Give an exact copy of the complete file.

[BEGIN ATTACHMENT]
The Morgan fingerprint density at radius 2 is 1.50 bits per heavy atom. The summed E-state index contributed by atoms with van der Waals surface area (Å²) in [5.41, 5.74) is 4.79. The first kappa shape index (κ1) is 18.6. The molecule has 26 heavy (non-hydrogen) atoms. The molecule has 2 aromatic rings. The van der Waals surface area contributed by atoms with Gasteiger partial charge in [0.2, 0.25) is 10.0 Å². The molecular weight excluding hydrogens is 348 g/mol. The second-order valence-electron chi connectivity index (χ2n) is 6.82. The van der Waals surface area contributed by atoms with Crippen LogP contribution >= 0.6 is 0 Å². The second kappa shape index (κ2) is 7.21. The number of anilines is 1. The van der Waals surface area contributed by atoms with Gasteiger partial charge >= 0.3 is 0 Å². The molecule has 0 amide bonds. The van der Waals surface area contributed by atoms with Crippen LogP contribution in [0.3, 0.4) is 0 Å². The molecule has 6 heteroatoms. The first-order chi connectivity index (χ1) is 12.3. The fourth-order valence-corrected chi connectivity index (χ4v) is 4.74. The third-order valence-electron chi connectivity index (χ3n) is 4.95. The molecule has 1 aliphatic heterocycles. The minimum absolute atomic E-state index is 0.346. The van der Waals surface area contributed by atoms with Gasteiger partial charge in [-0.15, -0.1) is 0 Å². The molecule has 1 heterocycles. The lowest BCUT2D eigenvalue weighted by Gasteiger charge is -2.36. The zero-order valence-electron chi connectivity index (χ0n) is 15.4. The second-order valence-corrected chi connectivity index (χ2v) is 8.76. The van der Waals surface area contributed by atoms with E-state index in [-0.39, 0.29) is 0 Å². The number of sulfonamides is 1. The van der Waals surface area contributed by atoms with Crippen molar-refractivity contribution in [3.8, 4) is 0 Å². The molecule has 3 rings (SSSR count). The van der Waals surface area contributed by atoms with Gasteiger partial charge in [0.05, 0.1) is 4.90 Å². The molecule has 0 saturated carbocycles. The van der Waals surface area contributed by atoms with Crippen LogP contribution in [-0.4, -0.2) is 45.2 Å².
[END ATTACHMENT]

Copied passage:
The Morgan fingerprint density at radius 2 is 1.50 bits per heavy atom. The summed E-state index contributed by atoms with van der Waals surface area (Å²) in [5.41, 5.74) is 4.79. The first kappa shape index (κ1) is 18.6. The molecule has 26 heavy (non-hydrogen) atoms. The molecule has 2 aromatic rings. The van der Waals surface area contributed by atoms with Gasteiger partial charge in [0.2, 0.25) is 10.0 Å². The molecular weight excluding hydrogens is 348 g/mol. The second-order valence-electron chi connectivity index (χ2n) is 6.82. The van der Waals surface area contributed by atoms with Crippen LogP contribution >= 0.6 is 0 Å². The second kappa shape index (κ2) is 7.21. The number of anilines is 1. The van der Waals surface area contributed by atoms with Gasteiger partial charge >= 0.3 is 0 Å². The molecule has 0 amide bonds. The van der Waals surface area contributed by atoms with Crippen LogP contribution in [0.3, 0.4) is 0 Å². The molecule has 6 heteroatoms. The first-order chi connectivity index (χ1) is 12.3. The fourth-order valence-corrected chi connectivity index (χ4v) is 4.74. The third-order valence-electron chi connectivity index (χ3n) is 4.95. The molecule has 1 aliphatic heterocycles. The minimum absolute atomic E-state index is 0.346. The van der Waals surface area contributed by atoms with Gasteiger partial charge in [-0.15, -0.1) is 0 Å². The molecule has 1 heterocycles. The lowest BCUT2D eigenvalue weighted by Gasteiger charge is -2.36. The zero-order valence-electron chi connectivity index (χ0n) is 15.4. The second-order valence-corrected chi connectivity index (χ2v) is 8.76. The van der Waals surface area contributed by atoms with E-state index in [-0.39, 0.29) is 0 Å². The number of sulfonamides is 1. The van der Waals surface area contributed by atoms with Crippen molar-refractivity contribution in [3.8, 4) is 0 Å². The molecule has 3 rings (SSSR count). The van der Waals surface area contributed by atoms with Gasteiger partial charge in [0.05, 0.1) is 4.90 Å². The molecule has 0 saturated carbocycles. The van der Waals surface area contributed by atoms with Crippen LogP contribution in [-0.4, -0.2) is 45.2 Å².